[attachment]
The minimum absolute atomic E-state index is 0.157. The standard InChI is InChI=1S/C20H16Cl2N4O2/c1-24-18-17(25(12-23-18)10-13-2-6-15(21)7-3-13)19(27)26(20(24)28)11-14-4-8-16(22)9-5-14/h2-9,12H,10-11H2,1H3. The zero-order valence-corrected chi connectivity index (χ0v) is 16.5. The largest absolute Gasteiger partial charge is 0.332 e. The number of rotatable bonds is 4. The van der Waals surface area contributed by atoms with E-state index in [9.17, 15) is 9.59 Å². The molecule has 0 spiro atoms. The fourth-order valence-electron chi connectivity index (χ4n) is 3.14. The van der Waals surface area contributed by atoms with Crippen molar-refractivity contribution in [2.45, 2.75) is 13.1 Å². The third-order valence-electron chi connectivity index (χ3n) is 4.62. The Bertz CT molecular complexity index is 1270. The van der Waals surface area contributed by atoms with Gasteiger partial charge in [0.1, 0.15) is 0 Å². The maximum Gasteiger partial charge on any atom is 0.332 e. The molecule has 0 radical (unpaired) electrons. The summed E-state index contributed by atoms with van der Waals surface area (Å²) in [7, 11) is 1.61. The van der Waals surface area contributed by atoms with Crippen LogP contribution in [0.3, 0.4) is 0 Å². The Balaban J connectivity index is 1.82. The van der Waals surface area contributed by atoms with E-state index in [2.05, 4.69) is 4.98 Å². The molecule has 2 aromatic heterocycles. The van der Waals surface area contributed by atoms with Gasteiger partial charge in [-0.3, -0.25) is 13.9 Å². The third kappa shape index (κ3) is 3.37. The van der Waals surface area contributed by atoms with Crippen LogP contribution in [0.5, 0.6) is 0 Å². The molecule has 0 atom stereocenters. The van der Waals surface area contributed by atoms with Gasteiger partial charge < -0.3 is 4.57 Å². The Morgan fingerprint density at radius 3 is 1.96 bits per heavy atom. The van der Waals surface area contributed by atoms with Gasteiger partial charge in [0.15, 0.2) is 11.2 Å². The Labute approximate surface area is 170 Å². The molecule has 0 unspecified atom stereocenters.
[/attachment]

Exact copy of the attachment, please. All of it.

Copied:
The minimum absolute atomic E-state index is 0.157. The standard InChI is InChI=1S/C20H16Cl2N4O2/c1-24-18-17(25(12-23-18)10-13-2-6-15(21)7-3-13)19(27)26(20(24)28)11-14-4-8-16(22)9-5-14/h2-9,12H,10-11H2,1H3. The zero-order valence-corrected chi connectivity index (χ0v) is 16.5. The largest absolute Gasteiger partial charge is 0.332 e. The number of rotatable bonds is 4. The van der Waals surface area contributed by atoms with E-state index in [9.17, 15) is 9.59 Å². The molecule has 0 spiro atoms. The fourth-order valence-electron chi connectivity index (χ4n) is 3.14. The van der Waals surface area contributed by atoms with Crippen molar-refractivity contribution in [2.45, 2.75) is 13.1 Å². The third-order valence-electron chi connectivity index (χ3n) is 4.62. The Bertz CT molecular complexity index is 1270. The van der Waals surface area contributed by atoms with Gasteiger partial charge in [0.1, 0.15) is 0 Å². The maximum Gasteiger partial charge on any atom is 0.332 e. The molecule has 0 radical (unpaired) electrons. The summed E-state index contributed by atoms with van der Waals surface area (Å²) in [7, 11) is 1.61. The van der Waals surface area contributed by atoms with Crippen LogP contribution in [0.3, 0.4) is 0 Å². The Balaban J connectivity index is 1.82. The van der Waals surface area contributed by atoms with E-state index in [2.05, 4.69) is 4.98 Å². The molecule has 2 aromatic heterocycles. The van der Waals surface area contributed by atoms with Gasteiger partial charge in [-0.3, -0.25) is 13.9 Å². The third kappa shape index (κ3) is 3.37. The van der Waals surface area contributed by atoms with Crippen LogP contribution in [0.5, 0.6) is 0 Å². The molecule has 0 atom stereocenters. The van der Waals surface area contributed by atoms with Gasteiger partial charge < -0.3 is 4.57 Å². The Morgan fingerprint density at radius 3 is 1.96 bits per heavy atom. The van der Waals surface area contributed by atoms with Gasteiger partial charge in [0.15, 0.2) is 11.2 Å². The Labute approximate surface area is 170 Å². The molecule has 0 unspecified atom stereocenters.